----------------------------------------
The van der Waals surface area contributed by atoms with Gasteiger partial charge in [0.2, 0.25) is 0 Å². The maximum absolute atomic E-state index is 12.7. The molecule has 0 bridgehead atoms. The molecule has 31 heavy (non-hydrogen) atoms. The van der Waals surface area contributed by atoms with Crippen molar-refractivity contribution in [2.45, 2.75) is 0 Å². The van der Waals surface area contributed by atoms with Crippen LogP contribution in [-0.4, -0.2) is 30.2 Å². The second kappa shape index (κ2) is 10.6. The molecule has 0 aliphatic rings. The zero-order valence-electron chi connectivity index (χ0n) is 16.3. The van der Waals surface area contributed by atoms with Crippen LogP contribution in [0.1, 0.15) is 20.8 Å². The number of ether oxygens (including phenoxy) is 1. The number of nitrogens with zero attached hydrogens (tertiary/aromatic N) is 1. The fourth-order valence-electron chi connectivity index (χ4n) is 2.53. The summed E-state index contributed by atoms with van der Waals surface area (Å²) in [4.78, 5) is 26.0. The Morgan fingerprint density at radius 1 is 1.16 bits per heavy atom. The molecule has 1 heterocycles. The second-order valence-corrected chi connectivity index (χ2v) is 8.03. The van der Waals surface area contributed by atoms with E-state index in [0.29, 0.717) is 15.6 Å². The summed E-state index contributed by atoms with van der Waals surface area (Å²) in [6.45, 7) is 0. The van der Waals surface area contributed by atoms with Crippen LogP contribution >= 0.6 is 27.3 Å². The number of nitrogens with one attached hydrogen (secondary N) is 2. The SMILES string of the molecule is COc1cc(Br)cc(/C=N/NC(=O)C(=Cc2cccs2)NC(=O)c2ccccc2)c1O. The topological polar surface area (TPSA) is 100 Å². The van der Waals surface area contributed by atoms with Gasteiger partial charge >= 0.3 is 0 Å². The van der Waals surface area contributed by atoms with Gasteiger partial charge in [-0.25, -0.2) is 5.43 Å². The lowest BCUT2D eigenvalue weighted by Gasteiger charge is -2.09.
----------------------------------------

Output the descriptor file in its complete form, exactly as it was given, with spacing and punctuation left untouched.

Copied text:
The van der Waals surface area contributed by atoms with Gasteiger partial charge in [0.2, 0.25) is 0 Å². The maximum absolute atomic E-state index is 12.7. The molecule has 0 bridgehead atoms. The molecule has 31 heavy (non-hydrogen) atoms. The van der Waals surface area contributed by atoms with Crippen molar-refractivity contribution in [2.45, 2.75) is 0 Å². The van der Waals surface area contributed by atoms with Crippen LogP contribution in [-0.4, -0.2) is 30.2 Å². The second kappa shape index (κ2) is 10.6. The molecule has 0 aliphatic rings. The zero-order valence-electron chi connectivity index (χ0n) is 16.3. The van der Waals surface area contributed by atoms with Crippen LogP contribution in [0.1, 0.15) is 20.8 Å². The number of ether oxygens (including phenoxy) is 1. The number of nitrogens with zero attached hydrogens (tertiary/aromatic N) is 1. The fourth-order valence-electron chi connectivity index (χ4n) is 2.53. The summed E-state index contributed by atoms with van der Waals surface area (Å²) in [4.78, 5) is 26.0. The Morgan fingerprint density at radius 1 is 1.16 bits per heavy atom. The molecule has 1 heterocycles. The second-order valence-corrected chi connectivity index (χ2v) is 8.03. The van der Waals surface area contributed by atoms with E-state index in [0.29, 0.717) is 15.6 Å². The summed E-state index contributed by atoms with van der Waals surface area (Å²) in [6.45, 7) is 0. The van der Waals surface area contributed by atoms with Crippen LogP contribution >= 0.6 is 27.3 Å². The number of nitrogens with one attached hydrogen (secondary N) is 2. The SMILES string of the molecule is COc1cc(Br)cc(/C=N/NC(=O)C(=Cc2cccs2)NC(=O)c2ccccc2)c1O. The topological polar surface area (TPSA) is 100 Å². The van der Waals surface area contributed by atoms with Gasteiger partial charge >= 0.3 is 0 Å². The van der Waals surface area contributed by atoms with Gasteiger partial charge in [-0.25, -0.2) is 5.43 Å². The lowest BCUT2D eigenvalue weighted by Gasteiger charge is -2.09.